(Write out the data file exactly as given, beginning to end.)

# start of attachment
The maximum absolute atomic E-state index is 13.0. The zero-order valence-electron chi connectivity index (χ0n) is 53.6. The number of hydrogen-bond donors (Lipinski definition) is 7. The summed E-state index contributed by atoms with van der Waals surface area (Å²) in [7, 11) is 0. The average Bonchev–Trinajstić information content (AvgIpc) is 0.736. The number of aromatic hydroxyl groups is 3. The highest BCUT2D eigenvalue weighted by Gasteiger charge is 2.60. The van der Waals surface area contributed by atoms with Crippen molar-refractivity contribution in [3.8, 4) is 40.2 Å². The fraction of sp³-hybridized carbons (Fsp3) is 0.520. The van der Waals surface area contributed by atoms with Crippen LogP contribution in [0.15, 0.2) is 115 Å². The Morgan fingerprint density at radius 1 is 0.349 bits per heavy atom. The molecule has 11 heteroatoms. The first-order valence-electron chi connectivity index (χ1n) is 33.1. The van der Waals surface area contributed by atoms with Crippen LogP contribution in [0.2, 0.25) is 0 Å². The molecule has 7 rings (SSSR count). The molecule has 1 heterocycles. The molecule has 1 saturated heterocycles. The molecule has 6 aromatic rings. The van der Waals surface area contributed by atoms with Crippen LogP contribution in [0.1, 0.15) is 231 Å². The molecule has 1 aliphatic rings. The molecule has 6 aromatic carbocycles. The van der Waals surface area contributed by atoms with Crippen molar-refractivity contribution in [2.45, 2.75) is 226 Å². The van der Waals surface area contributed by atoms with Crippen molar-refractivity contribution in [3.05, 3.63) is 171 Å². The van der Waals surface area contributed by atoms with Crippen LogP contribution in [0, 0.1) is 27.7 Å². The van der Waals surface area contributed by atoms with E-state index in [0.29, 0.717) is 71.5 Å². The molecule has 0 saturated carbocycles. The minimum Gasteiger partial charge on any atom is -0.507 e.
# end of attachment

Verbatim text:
The maximum absolute atomic E-state index is 13.0. The zero-order valence-electron chi connectivity index (χ0n) is 53.6. The number of hydrogen-bond donors (Lipinski definition) is 7. The summed E-state index contributed by atoms with van der Waals surface area (Å²) in [7, 11) is 0. The average Bonchev–Trinajstić information content (AvgIpc) is 0.736. The number of aromatic hydroxyl groups is 3. The highest BCUT2D eigenvalue weighted by Gasteiger charge is 2.60. The van der Waals surface area contributed by atoms with Crippen molar-refractivity contribution in [3.8, 4) is 40.2 Å². The fraction of sp³-hybridized carbons (Fsp3) is 0.520. The van der Waals surface area contributed by atoms with Crippen LogP contribution in [0.15, 0.2) is 115 Å². The Morgan fingerprint density at radius 1 is 0.349 bits per heavy atom. The molecule has 11 heteroatoms. The first-order valence-electron chi connectivity index (χ1n) is 33.1. The van der Waals surface area contributed by atoms with Crippen LogP contribution in [0.2, 0.25) is 0 Å². The molecule has 7 rings (SSSR count). The molecule has 1 heterocycles. The molecule has 1 saturated heterocycles. The molecule has 6 aromatic rings. The van der Waals surface area contributed by atoms with Crippen LogP contribution in [0.1, 0.15) is 231 Å². The molecule has 1 aliphatic rings. The molecule has 6 aromatic carbocycles. The van der Waals surface area contributed by atoms with Crippen molar-refractivity contribution in [2.45, 2.75) is 226 Å². The van der Waals surface area contributed by atoms with Crippen molar-refractivity contribution in [3.05, 3.63) is 171 Å². The van der Waals surface area contributed by atoms with Crippen LogP contribution in [0, 0.1) is 27.7 Å². The van der Waals surface area contributed by atoms with E-state index in [0.29, 0.717) is 71.5 Å². The molecule has 0 saturated carbocycles. The minimum Gasteiger partial charge on any atom is -0.507 e.